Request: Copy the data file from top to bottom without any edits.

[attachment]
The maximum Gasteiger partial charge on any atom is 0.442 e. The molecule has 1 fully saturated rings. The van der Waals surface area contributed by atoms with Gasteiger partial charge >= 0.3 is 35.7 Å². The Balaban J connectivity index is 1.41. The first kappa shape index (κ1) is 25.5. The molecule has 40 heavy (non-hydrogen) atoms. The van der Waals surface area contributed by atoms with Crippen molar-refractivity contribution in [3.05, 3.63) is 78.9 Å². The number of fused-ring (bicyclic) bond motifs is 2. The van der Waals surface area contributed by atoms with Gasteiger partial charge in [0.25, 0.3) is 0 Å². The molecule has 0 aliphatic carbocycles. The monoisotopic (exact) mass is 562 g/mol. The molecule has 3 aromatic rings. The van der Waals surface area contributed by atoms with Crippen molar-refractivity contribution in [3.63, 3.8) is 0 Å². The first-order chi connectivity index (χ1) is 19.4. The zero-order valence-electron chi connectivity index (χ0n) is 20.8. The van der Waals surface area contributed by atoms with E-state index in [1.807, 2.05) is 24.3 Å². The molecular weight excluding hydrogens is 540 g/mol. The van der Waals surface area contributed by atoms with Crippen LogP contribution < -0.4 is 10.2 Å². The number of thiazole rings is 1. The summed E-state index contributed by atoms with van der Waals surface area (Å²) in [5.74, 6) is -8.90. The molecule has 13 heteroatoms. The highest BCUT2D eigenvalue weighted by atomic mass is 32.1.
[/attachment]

The maximum Gasteiger partial charge on any atom is 0.442 e. The molecule has 1 fully saturated rings. The van der Waals surface area contributed by atoms with Gasteiger partial charge >= 0.3 is 35.7 Å². The Balaban J connectivity index is 1.41. The first kappa shape index (κ1) is 25.5. The molecule has 40 heavy (non-hydrogen) atoms. The van der Waals surface area contributed by atoms with Crippen molar-refractivity contribution in [3.05, 3.63) is 78.9 Å². The number of fused-ring (bicyclic) bond motifs is 2. The van der Waals surface area contributed by atoms with Gasteiger partial charge in [0.25, 0.3) is 0 Å². The molecule has 0 aliphatic carbocycles. The monoisotopic (exact) mass is 562 g/mol. The molecule has 3 aromatic rings. The van der Waals surface area contributed by atoms with Crippen molar-refractivity contribution in [3.63, 3.8) is 0 Å². The first-order chi connectivity index (χ1) is 19.4. The zero-order valence-electron chi connectivity index (χ0n) is 20.8. The van der Waals surface area contributed by atoms with E-state index in [1.807, 2.05) is 24.3 Å². The molecular weight excluding hydrogens is 540 g/mol. The van der Waals surface area contributed by atoms with Crippen LogP contribution < -0.4 is 10.2 Å². The number of thiazole rings is 1. The summed E-state index contributed by atoms with van der Waals surface area (Å²) in [5.74, 6) is -8.90. The molecule has 13 heteroatoms. The highest BCUT2D eigenvalue weighted by atomic mass is 32.1.